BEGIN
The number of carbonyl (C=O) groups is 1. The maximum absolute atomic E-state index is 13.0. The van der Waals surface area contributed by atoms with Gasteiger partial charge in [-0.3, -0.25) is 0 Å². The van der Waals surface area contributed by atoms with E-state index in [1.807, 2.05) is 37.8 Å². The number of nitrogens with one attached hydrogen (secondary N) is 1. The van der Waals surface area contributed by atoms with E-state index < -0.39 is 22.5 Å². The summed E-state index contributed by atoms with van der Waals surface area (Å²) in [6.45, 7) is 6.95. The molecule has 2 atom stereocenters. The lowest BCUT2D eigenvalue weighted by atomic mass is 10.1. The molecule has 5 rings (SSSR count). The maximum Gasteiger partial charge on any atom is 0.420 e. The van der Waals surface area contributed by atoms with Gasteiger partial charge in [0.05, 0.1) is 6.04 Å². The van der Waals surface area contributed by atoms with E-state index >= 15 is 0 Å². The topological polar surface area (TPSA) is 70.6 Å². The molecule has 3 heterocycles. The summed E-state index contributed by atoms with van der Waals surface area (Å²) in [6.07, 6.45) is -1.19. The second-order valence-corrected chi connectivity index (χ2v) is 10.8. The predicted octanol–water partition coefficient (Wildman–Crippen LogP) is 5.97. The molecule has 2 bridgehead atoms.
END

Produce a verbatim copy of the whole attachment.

The number of carbonyl (C=O) groups is 1. The maximum absolute atomic E-state index is 13.0. The van der Waals surface area contributed by atoms with Gasteiger partial charge in [-0.3, -0.25) is 0 Å². The van der Waals surface area contributed by atoms with E-state index in [1.807, 2.05) is 37.8 Å². The number of nitrogens with one attached hydrogen (secondary N) is 1. The van der Waals surface area contributed by atoms with E-state index < -0.39 is 22.5 Å². The summed E-state index contributed by atoms with van der Waals surface area (Å²) in [6.45, 7) is 6.95. The molecule has 2 atom stereocenters. The lowest BCUT2D eigenvalue weighted by atomic mass is 10.1. The molecule has 5 rings (SSSR count). The maximum Gasteiger partial charge on any atom is 0.420 e. The van der Waals surface area contributed by atoms with Gasteiger partial charge in [0.05, 0.1) is 6.04 Å². The van der Waals surface area contributed by atoms with E-state index >= 15 is 0 Å². The topological polar surface area (TPSA) is 70.6 Å². The molecule has 3 heterocycles. The summed E-state index contributed by atoms with van der Waals surface area (Å²) in [6.07, 6.45) is -1.19. The second-order valence-corrected chi connectivity index (χ2v) is 10.8. The predicted octanol–water partition coefficient (Wildman–Crippen LogP) is 5.97. The molecule has 2 bridgehead atoms.